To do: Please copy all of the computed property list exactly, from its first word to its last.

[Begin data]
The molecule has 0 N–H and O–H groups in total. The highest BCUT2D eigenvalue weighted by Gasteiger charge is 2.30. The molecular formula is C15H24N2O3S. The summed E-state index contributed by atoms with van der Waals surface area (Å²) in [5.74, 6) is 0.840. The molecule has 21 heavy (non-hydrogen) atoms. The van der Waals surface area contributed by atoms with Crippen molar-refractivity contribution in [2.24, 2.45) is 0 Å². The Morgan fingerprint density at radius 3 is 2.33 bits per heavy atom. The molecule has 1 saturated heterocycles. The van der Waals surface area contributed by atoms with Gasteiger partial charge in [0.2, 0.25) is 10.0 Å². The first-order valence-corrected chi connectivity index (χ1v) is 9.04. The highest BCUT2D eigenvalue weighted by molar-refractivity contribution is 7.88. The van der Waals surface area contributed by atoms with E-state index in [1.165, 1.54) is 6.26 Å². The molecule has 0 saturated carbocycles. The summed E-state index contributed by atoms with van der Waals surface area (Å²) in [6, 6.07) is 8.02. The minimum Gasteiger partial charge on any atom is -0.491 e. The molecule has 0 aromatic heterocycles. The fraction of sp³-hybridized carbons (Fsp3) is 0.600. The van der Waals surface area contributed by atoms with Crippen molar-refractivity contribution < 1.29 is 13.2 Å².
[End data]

The molecule has 0 N–H and O–H groups in total. The highest BCUT2D eigenvalue weighted by Gasteiger charge is 2.30. The molecular formula is C15H24N2O3S. The summed E-state index contributed by atoms with van der Waals surface area (Å²) in [5.74, 6) is 0.840. The molecule has 21 heavy (non-hydrogen) atoms. The van der Waals surface area contributed by atoms with Crippen molar-refractivity contribution in [2.24, 2.45) is 0 Å². The Morgan fingerprint density at radius 3 is 2.33 bits per heavy atom. The molecule has 1 saturated heterocycles. The van der Waals surface area contributed by atoms with Gasteiger partial charge in [0.2, 0.25) is 10.0 Å². The first-order valence-corrected chi connectivity index (χ1v) is 9.04. The highest BCUT2D eigenvalue weighted by molar-refractivity contribution is 7.88. The van der Waals surface area contributed by atoms with E-state index in [1.165, 1.54) is 6.26 Å². The molecule has 0 saturated carbocycles. The summed E-state index contributed by atoms with van der Waals surface area (Å²) in [6, 6.07) is 8.02. The minimum Gasteiger partial charge on any atom is -0.491 e. The molecule has 0 aromatic heterocycles. The fraction of sp³-hybridized carbons (Fsp3) is 0.600. The van der Waals surface area contributed by atoms with Crippen molar-refractivity contribution < 1.29 is 13.2 Å².